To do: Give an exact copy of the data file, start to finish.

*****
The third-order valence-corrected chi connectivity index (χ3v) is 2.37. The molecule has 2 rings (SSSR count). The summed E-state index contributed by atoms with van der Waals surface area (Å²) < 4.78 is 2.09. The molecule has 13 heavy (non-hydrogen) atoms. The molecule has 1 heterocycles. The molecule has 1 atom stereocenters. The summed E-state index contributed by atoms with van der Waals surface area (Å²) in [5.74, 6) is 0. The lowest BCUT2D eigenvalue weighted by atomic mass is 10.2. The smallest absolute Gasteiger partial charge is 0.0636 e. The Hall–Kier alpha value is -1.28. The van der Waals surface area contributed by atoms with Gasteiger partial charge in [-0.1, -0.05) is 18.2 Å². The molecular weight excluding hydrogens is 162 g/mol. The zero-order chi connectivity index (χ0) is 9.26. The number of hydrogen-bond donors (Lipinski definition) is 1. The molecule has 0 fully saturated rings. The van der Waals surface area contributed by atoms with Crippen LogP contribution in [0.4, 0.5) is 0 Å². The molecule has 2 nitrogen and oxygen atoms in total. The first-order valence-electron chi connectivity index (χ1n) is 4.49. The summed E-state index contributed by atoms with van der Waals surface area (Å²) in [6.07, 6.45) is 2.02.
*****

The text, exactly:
The third-order valence-corrected chi connectivity index (χ3v) is 2.37. The molecule has 2 rings (SSSR count). The summed E-state index contributed by atoms with van der Waals surface area (Å²) < 4.78 is 2.09. The molecule has 13 heavy (non-hydrogen) atoms. The molecule has 1 heterocycles. The molecule has 1 atom stereocenters. The summed E-state index contributed by atoms with van der Waals surface area (Å²) in [5.74, 6) is 0. The lowest BCUT2D eigenvalue weighted by atomic mass is 10.2. The smallest absolute Gasteiger partial charge is 0.0636 e. The Hall–Kier alpha value is -1.28. The van der Waals surface area contributed by atoms with Gasteiger partial charge in [-0.1, -0.05) is 18.2 Å². The molecular weight excluding hydrogens is 162 g/mol. The zero-order chi connectivity index (χ0) is 9.26. The number of hydrogen-bond donors (Lipinski definition) is 1. The molecule has 0 fully saturated rings. The van der Waals surface area contributed by atoms with Crippen LogP contribution in [0.4, 0.5) is 0 Å². The molecule has 2 nitrogen and oxygen atoms in total. The first-order valence-electron chi connectivity index (χ1n) is 4.49. The summed E-state index contributed by atoms with van der Waals surface area (Å²) in [6.07, 6.45) is 2.02.